LONDON, July 9 (Xinhua) -- Conservative Party leadership front-runner Boris Johnson repeated his pledge Tuesday to being Britain out of the European Union on Oct. 31 if he wins the battle to become the next prime minister.
But in a head-to-head live televised debate with his rival, Foreign Secretary Jeremy Hunt, Johnson refused to say whether he would resign if he failed, and he would not be drawn on whether he would close down the House of Commons if politicians attempt to block a no-deal departure from the European Union.
The often angry debate came as voting continues among 160,000 members of the Conservative Party to choose who they want as their leader to succeed current prime minister Theresa May.
Johnson faced his first challenge during the first question when Hunt asked him directly if he will resign if he fails to take Britain out of the EU by October 31.
Johnson responded saying it is important not to hold out any prospect of not coming out on that date, adding that making such a promise could encourage Brussels to delay.
Hunt tells the studio audience in Salford: "As a tough negotiator, I will deliver Brexit."
Both men insisted solutions could be found to one of the major stumbling blocks faced by Theresa May over how to solve the issue of future border arrangements between Northern Ireland and Ireland. The border between the two will be the only EU frontier within the British Isles.
The two leadership contenders were asked if a snap general election would be the outcome if the British parliament vetoed a no-deal Brexit.
Johnson said it was totally defeatist not to the October 31 departure date.
Hunt said that was why he is not setting October 31 as an absolute deadline, adding his birthday is on November 1 and he wants to celebrate it by bringing Britain out of the EU.
Hunt also insisted he would not shut-down parliament to get a no-deal through, adding: "The last time this was tried, we had a civil war," he added.
Johnson said it would be mistake to take anything off the negotiating table.
The focus switched to domestic issues with both men saying if they win they would make tax changes to help low income people, and both said they back the multi-billion pound HS2 high speed rail link between London and the north of England. Both also said they would keep a controversial welfare reform known as universal credit.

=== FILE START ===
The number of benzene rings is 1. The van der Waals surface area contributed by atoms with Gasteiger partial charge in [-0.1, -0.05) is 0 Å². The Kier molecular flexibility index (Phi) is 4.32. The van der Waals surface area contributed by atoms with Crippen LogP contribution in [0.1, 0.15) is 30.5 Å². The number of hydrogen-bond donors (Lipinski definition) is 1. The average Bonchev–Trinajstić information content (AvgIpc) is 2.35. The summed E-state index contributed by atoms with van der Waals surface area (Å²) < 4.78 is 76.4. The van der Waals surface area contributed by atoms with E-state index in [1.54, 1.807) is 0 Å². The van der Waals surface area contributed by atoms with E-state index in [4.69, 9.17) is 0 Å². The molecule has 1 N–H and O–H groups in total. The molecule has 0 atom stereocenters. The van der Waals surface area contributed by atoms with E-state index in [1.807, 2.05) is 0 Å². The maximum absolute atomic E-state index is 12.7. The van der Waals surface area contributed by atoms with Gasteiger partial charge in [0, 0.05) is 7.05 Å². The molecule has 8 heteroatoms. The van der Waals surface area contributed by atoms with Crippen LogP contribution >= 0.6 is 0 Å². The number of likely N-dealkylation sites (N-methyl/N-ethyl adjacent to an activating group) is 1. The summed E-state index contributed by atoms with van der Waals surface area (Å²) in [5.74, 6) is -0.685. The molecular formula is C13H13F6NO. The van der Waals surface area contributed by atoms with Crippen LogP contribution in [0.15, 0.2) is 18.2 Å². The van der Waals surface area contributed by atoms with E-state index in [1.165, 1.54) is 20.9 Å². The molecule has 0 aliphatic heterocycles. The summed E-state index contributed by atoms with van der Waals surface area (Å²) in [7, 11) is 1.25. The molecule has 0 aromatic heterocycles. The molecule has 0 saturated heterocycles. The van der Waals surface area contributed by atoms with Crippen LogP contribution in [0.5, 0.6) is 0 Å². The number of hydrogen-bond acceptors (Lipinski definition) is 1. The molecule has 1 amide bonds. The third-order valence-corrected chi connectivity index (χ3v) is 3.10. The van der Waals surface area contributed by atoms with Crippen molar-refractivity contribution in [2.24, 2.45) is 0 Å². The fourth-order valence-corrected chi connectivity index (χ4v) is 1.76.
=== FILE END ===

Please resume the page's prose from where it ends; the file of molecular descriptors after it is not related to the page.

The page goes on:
In what was often an acrimonious exchange between two men wanting the top job in British politics, commentators had mixed opinions on who came out as winner in the last big public clash between Johnson and Hunt.
Daily Telegraph opinion writer Tim Stanley commented: "In summary: Boris doesn't answer questions, Hunt gives answers no one wants to hear."
The Evening Standard in London said the duel was the final chance for Hunt to turn around the contest in which he has been the underdog throughout.
In its take on the clash, the Independent newspaper in London the debate was more heated than many people expected it to be, with both candidates landing several punches.
Hunt landed the most blows and pushed his rival well on several areas, including whether he would resign if he failed to deliver Brexit, and whether he would rule out proroguing (closing) parliament.
"Johnson seemed evasive throughout, and Hunt leapt on it," said the Independent.
The Independent described Hunt as calm and assured, appearing the most statesmanlike. But Johnson had some good barbs of his own, quickly turning Hunt's points about realism into accusations of negativity.
"Johnson's responses will go down well with the people who matter in this contest, Conservative members," added the analysis.
The big question is whether Johnson, the most likely person to be handed the keys to Downing Street on July 23, will offer his challenger a top job in his team of ministers.